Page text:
There are questions about the eyes, the ears, the nose, and the mouth. Why when people get angry do their eyes get especially red, but when they are ashamed, their ears? Why is it that though both those who are short-sighted and those who are old suffer from weakness of vision, the first bring things closer when they want to see them and the second take them further away? There are questions about wisdom. Why from the beginning have there been prizes for physical contests, but none for wisdom?

Questions about justice

Along with everything else, Problemata has questions about justice. Because I am a law professor, these questions seem particularly important to me.

Why, if an injustice is greater when a greater good is hurt and honour is a thing that is a greater good, are injustices that have to do with money thought to be especially unjust?

This question is being asked by the whole world right now under the leadership in the United States of President Obama.

Why is making off with a deposit worse than making off with a loan?

How, if at all, is an oath different from a contract?

Why in some cases do jurors vote for the relatives rather than for what the will says?

Should legal cases always, never or sometimes be decided on technicalities, and if only sometimes, when?

Why is there more poverty among good people than bad ones?

This question breaks my heart, as do the three questions that follow it.

Why isn't doing a big injustice about money the same as doing a big injustice about something else? A person who would say a small thing might not tell a big secret, a person who would betray one person might not betray the whole polis, but a person who would steal an obol would steal a talent.

Why is it that human beings, despite their education are the most unjust animals?

Why is wealth to be found more often among those who are fouled up than among those who act properly?

These four questions make Aristotle sound quite radical in his politics but he is not. Aristotle is not systematic. There is no overall "philosophy" in his work. There are just questions and observations, some of which are impossible to understand.

Why is it considered more just to help the dead than the living?

I don't know what Aristotle means by this and I am not sure I understand what he means by the next question either.

Why is it that those who hang around with healthy people do not get healthier and those who hang around with strong or beautiful people do not get stronger or more beautiful, but those who hang around with people who are just, sensible, and good, become more just, more sensible and more good?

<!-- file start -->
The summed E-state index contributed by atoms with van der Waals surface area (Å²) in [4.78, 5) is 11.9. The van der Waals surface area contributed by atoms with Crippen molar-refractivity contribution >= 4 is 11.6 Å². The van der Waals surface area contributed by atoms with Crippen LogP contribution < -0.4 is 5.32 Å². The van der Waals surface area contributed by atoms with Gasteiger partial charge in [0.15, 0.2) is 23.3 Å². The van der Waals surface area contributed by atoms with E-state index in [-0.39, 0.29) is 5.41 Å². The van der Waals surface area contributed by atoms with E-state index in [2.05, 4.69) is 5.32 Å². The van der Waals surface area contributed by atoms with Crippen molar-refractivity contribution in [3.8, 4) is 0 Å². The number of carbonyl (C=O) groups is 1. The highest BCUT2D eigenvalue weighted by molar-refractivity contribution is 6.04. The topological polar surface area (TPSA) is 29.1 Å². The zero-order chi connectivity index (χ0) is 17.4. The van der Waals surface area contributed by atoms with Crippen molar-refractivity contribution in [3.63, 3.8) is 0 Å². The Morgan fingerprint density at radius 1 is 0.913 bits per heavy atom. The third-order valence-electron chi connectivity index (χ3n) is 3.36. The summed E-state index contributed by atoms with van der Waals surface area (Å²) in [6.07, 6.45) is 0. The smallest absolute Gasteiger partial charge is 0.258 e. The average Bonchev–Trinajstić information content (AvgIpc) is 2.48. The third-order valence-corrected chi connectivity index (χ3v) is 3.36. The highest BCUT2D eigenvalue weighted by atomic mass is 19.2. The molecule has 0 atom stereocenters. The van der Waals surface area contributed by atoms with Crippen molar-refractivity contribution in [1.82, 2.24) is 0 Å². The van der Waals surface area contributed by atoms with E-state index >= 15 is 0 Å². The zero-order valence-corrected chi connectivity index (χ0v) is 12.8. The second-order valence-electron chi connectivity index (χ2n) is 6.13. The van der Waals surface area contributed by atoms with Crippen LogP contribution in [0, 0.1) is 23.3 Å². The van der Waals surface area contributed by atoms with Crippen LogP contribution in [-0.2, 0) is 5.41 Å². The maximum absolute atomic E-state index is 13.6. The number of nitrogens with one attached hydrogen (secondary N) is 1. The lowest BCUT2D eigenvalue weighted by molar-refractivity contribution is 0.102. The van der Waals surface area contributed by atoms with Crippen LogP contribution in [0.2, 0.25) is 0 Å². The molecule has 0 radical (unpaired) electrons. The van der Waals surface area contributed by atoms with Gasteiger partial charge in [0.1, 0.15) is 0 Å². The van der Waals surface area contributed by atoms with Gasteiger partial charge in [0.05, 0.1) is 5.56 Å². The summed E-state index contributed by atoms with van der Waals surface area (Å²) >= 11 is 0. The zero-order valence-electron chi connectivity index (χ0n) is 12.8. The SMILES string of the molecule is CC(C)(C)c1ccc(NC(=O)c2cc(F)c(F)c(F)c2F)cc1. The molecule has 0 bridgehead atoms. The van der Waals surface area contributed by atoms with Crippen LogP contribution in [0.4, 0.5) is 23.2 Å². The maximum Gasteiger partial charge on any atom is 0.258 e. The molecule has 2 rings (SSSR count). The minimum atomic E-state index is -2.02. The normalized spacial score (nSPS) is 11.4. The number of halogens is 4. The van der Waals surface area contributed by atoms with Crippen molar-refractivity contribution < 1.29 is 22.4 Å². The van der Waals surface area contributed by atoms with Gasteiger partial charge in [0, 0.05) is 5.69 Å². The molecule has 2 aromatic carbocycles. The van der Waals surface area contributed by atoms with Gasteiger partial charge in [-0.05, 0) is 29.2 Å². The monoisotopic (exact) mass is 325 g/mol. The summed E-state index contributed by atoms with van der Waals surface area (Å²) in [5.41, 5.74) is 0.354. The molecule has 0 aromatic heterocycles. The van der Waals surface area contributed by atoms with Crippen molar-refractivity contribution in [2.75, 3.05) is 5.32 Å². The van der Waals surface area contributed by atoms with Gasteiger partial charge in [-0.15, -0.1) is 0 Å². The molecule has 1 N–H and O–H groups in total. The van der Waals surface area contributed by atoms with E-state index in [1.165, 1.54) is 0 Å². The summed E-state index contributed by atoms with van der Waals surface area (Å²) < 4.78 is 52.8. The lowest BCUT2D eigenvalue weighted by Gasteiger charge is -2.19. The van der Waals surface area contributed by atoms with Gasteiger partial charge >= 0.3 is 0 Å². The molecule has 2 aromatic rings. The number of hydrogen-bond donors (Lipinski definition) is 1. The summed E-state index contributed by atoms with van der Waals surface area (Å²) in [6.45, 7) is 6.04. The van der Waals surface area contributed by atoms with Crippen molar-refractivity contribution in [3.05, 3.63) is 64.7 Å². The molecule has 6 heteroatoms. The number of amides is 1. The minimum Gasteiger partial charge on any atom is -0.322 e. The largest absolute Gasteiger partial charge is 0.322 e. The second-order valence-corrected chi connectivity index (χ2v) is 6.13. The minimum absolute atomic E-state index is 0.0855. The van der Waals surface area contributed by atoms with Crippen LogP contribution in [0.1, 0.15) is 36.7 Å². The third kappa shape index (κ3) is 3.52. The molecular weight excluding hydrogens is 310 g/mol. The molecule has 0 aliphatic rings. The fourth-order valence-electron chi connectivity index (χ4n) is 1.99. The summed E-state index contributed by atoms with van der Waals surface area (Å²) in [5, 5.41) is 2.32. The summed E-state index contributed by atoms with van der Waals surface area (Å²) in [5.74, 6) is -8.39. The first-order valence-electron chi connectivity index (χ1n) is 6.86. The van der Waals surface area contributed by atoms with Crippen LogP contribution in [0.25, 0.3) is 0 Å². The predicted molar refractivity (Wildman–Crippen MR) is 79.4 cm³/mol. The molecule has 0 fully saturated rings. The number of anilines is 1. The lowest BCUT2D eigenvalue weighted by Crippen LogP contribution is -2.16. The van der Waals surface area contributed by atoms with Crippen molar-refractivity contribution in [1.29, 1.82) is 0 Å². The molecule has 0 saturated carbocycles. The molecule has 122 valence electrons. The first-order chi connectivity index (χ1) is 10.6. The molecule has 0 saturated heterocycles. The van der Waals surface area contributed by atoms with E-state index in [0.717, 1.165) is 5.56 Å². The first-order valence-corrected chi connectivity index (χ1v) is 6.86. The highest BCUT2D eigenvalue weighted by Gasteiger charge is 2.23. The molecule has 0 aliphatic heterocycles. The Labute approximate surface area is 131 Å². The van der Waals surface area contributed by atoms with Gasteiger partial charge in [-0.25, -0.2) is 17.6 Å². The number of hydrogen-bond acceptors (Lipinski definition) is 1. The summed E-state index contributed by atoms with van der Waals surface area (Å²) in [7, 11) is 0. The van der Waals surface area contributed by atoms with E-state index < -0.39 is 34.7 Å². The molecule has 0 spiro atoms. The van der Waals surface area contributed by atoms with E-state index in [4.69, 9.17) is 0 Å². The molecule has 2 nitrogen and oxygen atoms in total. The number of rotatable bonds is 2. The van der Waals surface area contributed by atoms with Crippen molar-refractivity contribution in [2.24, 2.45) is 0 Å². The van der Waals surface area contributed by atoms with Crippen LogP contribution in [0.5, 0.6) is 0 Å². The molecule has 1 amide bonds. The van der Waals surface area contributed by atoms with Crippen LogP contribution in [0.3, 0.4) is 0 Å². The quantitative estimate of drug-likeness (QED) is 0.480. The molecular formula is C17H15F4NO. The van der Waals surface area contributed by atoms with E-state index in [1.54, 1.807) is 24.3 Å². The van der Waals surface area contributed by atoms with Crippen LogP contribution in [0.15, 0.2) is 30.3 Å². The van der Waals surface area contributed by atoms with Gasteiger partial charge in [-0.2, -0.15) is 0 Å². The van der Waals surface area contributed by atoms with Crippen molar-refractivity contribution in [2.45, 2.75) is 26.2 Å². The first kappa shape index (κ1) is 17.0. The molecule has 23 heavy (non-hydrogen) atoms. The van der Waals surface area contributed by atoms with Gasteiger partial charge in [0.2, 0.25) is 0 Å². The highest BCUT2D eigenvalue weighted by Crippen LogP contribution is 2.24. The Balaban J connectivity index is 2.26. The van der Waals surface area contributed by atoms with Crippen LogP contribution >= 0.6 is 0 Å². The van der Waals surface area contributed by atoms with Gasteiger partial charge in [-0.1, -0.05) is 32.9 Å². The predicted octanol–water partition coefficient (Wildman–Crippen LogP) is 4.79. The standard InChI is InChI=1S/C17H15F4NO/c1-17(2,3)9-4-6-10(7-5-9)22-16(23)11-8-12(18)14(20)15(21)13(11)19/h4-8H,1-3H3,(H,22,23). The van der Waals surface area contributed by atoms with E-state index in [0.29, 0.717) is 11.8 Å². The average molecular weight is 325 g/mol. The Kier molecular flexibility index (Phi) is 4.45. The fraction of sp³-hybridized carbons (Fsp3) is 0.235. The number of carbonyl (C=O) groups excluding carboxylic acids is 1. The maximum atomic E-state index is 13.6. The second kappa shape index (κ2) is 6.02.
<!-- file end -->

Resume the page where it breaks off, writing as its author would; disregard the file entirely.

It seems to me that when you hang around with healthy people, you do get healthier and I'm not sure that you become more good when you hang around with good people, but the point of the questions, as I said, is not the answers to them or the facts behind them. The point of the questions is the questions. For instance,

Why is it worse to kill a woman than a man?

Is it worse to kill a woman than a man? We seem to think it is. We say "women and children first" in a shipwreck, but why?

Why do they give a defendant the position on the right in a trial?

This question is totally different from all the preceding questions. It could only be about a particular legal system. There is no theoretical reason for a defendant to stand on the right. Or is there? Was this the practice in Athens? I don't think anyone knows.

The next question looks to be the same but is not. It is a question about the essence of law.

Why when the votes for the defendant and the accuser are the same, does the defendant win?

Burden of proof is the essence of law. Who gets the benefit of the doubt? Who gets the burden of proof and how onerous is that burden? There are no other legal questions.38

The final two questions seem as if they go back to being about a particular legal system, but it is hard to imagine what legal system they could be about.

Why, if someone steals something at the baths, the gym or the market is the punishment death, but if someone steals something from a house, it is twice the value of what was stolen?

Why for theft is the punishment death, but for aggravated assault, which is a bigger injustice, is there an evaluation of what must be suffered or paid?

Why indeed? If these were the law in Athens, why were they law? Why would any legal system make stealing from a bath more serious than stealing from a home? Why would it make theft more serious than assault?

Laughing at Aristotle

I have taken the questions about justice quite seriously but one of the most striking things about Problemata is how funny most of the questions are, and in this way Problemata is characteristically Aristotelian. Nearly every time I read Aristotle I wind up laughing at something he says. What he says is often so simple and so obvious.

It is easier to do anything, no matter what, than to do it correctly.39

The cleaner ones clothes are the more readily they become stained.40

Some people answer questions in their sleep. It seems you can be partly awake when you're fully asleep, just the way you can be partly asleep when you're fully awake.41

There's nothing to stop you from thinking you remember something you don't, but when you do remember something, you can't think you've forgotten it.42

I have been laughing at Aristotle since the first time I read him, which seems to have been in 1960 when I was a freshman at Columbia College. I have no memory of this, but I still have the source books we used and on p. 288 I find that I underlined this text and put it in a box.